Boats at Hay River's Fisherman's Wharf in August 2019. Ollie Williams/Cabin Radio
A collective of commercial fishers is calling on the federal government to explain why a proposed transformation of the freshwater fishing industry hasn’t happened yet.
Historically, fish from Great Slave Lake (and other parts of inland Canada) has been marketed and distributed through the Manitoba-based Freshwater Fish Marketing Corporation, or FFMC, a crown corporation.
In the NWT, FFMC has the sole right to acquire fish and sell it elsewhere in Canada or internationally. In other words, it holds a monopoly on exports of NWT fish and is therefore a big part of territorial fishers’ lives.
FFMC is in the middle of a years-long overhaul sparked, in part, by concern from fishers and the NWT government that it has not always acted in fishers’ best interests, nor secured the best prices.
In 2021, an independent report commissioned by the federal government recommended turning FFMC into a corporation run by the fishers it represents.
Leaders of fishing communities and associations formed an advisory committee for that report. Now, they are a group in their own right – Freshwater Fish Harvesters Association Inc – with a stated aim of leading the transformation of FFMC into a fisher-led entity.
This week, FFHAI said the federal government had stalled on that transformation and communication was breaking down.
In a press release, the group said a final federal decision on handing over FFMC “was supposed to be announced during the 2022 fall session, and no information or timeline has been forthcoming.”
Correspondence to Fisheries and Oceans Canada “is now going unanswered,” the press release added, accusing the department of “willful blindness” toward the lack of progress.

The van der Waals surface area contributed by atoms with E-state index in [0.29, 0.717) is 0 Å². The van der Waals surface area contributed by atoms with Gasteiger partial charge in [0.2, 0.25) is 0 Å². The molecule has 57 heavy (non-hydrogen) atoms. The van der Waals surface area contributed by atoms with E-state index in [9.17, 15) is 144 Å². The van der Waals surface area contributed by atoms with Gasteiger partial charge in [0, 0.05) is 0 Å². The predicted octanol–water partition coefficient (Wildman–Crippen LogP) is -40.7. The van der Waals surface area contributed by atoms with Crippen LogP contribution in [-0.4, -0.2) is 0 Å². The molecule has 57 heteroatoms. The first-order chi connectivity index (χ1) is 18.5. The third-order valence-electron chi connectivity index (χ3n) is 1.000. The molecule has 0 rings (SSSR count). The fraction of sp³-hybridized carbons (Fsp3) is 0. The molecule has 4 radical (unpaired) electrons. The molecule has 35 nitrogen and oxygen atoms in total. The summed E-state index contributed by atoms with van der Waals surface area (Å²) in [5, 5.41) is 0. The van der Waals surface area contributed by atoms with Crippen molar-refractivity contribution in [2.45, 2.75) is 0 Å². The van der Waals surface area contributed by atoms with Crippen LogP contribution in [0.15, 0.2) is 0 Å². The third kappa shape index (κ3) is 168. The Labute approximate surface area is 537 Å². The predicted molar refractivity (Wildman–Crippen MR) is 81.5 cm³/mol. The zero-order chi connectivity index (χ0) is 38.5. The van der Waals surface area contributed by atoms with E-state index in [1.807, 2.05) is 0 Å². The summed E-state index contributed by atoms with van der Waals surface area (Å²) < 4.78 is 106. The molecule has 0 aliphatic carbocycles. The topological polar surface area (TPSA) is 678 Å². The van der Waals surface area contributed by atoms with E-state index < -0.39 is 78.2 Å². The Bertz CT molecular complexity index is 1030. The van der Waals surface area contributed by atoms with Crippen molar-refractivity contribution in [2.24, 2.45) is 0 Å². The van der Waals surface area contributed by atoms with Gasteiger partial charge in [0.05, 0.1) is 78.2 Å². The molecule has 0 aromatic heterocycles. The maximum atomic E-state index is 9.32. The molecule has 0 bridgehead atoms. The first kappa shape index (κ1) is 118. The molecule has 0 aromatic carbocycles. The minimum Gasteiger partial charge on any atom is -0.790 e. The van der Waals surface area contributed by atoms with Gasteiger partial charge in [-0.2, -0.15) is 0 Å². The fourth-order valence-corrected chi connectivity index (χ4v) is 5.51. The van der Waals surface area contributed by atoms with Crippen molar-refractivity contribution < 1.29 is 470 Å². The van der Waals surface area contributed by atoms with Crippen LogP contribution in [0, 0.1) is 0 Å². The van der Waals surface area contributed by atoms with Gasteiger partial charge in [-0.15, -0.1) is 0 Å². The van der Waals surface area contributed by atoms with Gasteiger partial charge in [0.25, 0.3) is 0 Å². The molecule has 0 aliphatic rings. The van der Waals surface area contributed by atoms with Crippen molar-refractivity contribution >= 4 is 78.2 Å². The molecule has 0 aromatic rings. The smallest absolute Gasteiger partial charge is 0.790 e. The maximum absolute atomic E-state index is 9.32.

“For decades, report after report says that FFMC is failing,” Jamie Linington, FFHAI’s president and also a representative of NWT fishers, was quoted as saying.
“We have done everything we can to advance our release from these invisible chains.”
Fisheries and Oceans Canada told Cabin Radio in a statement that it remained “committed to transforming the Freshwater Fish Marketing Corporation so that it remains competitive in today’s open market and continues to meet the needs of harvesters into the future.”
The department said it had already implemented “many recommendations” from an earlier advisory panel – such as commissioning the independent report that arrived in 2021.
Since then, the department said it had “provided support to the FFHAI to further explore the feasibility of transforming the FFMC into a harvester-led cooperative.”
Asked when FFMC’s transformation would be complete, and what actions fishers could expect the federal government to take this year, the department responded that “information on next steps for transformation will be shared soon.”
‘The only ones that come knocking’
The relationship between FFMC and Canada’s small, isolated fishing communities is complex.
While fishers in the NWT have actively advocated for an alternative to FFMC and the ability to freely enter the market without the corporation dictating the money they receive, others have suggested the industry might be careful what it wishes for.
Firstly, fishers are concerned that FFMC’s transformation might ultimately result in the federal government privatizing the corporation rather than handing it over to the fishers themselves. In this week’s press release, FFHAI expressly raised that “threat,” which is one reason why the group wants Ottawa to conclude the process and sign off on a handover sooner rather than later.
Secondly, fishers in communities where FFMC no longer holds a monopoly – in areas like Manitoba and Saskatchewan – say not everything has been plain sailing.
While FFMC’s control over sales can feel like shackles, it’s sometimes also a safety net: in circumstances where nobody else might buy your fish, FFMC guarantees it will. The price might be significantly lower than you could get elsewhere, but a GNWT report in 2017 concluded that FFMC had “virtually eliminated fishers’ selling risk.”